Identity theft is not only a top concern for consumers, it’s a major issue for corporations that handle customer information. Experian Data Breach Resolution commissioned the Ponemon Institute to do a survey of organizations that transfer customer information to third-party vendors in an effort to find out how the information is compromised.
Two-thirds of IT employees surveyed said that data breaches in the companies they worked for had resulted in losing customer data or having it stolen. Types of information lost or stolen at the corporate level included:
- Customer emails – 70%
- Credit card or bank payment information – 45%
- Social Security numbers – 33%
In cases where the companies were able to determine the source of the breach, the following were to blame:
- Negligence of a company insider – 34%
- Outsourcing data to an unreliable third party – 19%
- A malicious company insider – 16%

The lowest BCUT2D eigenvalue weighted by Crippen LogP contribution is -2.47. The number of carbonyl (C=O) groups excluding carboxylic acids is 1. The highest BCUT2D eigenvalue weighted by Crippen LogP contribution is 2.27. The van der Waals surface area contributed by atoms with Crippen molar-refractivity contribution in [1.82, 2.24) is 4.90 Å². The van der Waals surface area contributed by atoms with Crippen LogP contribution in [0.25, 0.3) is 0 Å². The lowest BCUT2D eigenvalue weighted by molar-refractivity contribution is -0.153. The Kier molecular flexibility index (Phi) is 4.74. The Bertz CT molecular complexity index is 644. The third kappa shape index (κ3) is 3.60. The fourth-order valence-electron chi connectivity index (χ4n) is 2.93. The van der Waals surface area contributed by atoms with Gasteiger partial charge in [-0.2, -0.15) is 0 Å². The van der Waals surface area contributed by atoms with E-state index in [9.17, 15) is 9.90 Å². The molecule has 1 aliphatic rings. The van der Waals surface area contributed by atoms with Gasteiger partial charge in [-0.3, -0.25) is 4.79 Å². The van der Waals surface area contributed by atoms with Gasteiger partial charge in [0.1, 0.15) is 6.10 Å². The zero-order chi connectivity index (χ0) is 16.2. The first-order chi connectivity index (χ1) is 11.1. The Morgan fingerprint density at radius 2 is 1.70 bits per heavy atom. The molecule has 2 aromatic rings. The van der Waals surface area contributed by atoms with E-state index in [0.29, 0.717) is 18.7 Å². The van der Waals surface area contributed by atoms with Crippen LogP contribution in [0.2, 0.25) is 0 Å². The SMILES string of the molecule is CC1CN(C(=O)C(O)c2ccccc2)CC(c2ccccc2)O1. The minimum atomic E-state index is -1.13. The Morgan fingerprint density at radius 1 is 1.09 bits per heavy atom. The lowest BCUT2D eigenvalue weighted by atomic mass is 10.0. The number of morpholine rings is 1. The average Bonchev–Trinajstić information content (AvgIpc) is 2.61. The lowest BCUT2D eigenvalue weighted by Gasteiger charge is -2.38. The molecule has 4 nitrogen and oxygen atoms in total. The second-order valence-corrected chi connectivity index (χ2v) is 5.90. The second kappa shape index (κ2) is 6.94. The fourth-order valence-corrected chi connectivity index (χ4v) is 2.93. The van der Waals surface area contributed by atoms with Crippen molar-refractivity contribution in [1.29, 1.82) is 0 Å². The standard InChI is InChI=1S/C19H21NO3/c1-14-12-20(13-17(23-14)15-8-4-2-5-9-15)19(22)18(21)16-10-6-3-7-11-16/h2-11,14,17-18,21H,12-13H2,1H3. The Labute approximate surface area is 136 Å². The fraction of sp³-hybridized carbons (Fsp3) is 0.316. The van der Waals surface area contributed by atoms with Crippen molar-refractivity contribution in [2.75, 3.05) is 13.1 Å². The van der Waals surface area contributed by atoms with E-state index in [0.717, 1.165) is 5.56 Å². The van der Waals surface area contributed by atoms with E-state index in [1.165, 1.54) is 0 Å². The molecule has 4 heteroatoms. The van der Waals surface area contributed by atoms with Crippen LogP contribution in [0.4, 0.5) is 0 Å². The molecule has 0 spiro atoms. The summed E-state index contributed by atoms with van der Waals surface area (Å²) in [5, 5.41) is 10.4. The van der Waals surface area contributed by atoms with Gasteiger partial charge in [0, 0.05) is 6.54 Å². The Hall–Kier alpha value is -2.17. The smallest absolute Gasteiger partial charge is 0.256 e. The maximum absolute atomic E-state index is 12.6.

Responding to data breaches
When it came to responding to a data breach, only half of IT employees surveyed thought their company had made the best possible effort to safeguard their customers’ personal information. But the response was limited. Only a third of those surveyed said their company offered credit-monitoring services to customers whose data had been compromised, and nearly three-quarters of them said their company offered no identity theft protection products or services, such as fraud resolution or alerts.
Keeping information secure
The study provides these recommendations to companies who deal with sensitive customer data and wish to improve their security measures in order to prevent data breaches:
- Educate – Employee training and awareness is paramount in order for companies to effectively implement and enforce security measures.
- Support – Companies must allocate funds as well as time to improving their security policies; an increased security budget will help keep customer information safe.
- Hire – To reduce the negative effects of a security breach, companies must hire legal counsel to assess damage and employ forensic experts.
- Learn – Lessons include limiting the amount of personal information companies collect, limit sharing with third party organizations and limit storage of data.
The study asked 748 employees in the IT departments of different companies about their experience with data breaches. Respondents had an average of ten years or more of IT experience and 735 of them reported to the CIO of their companies.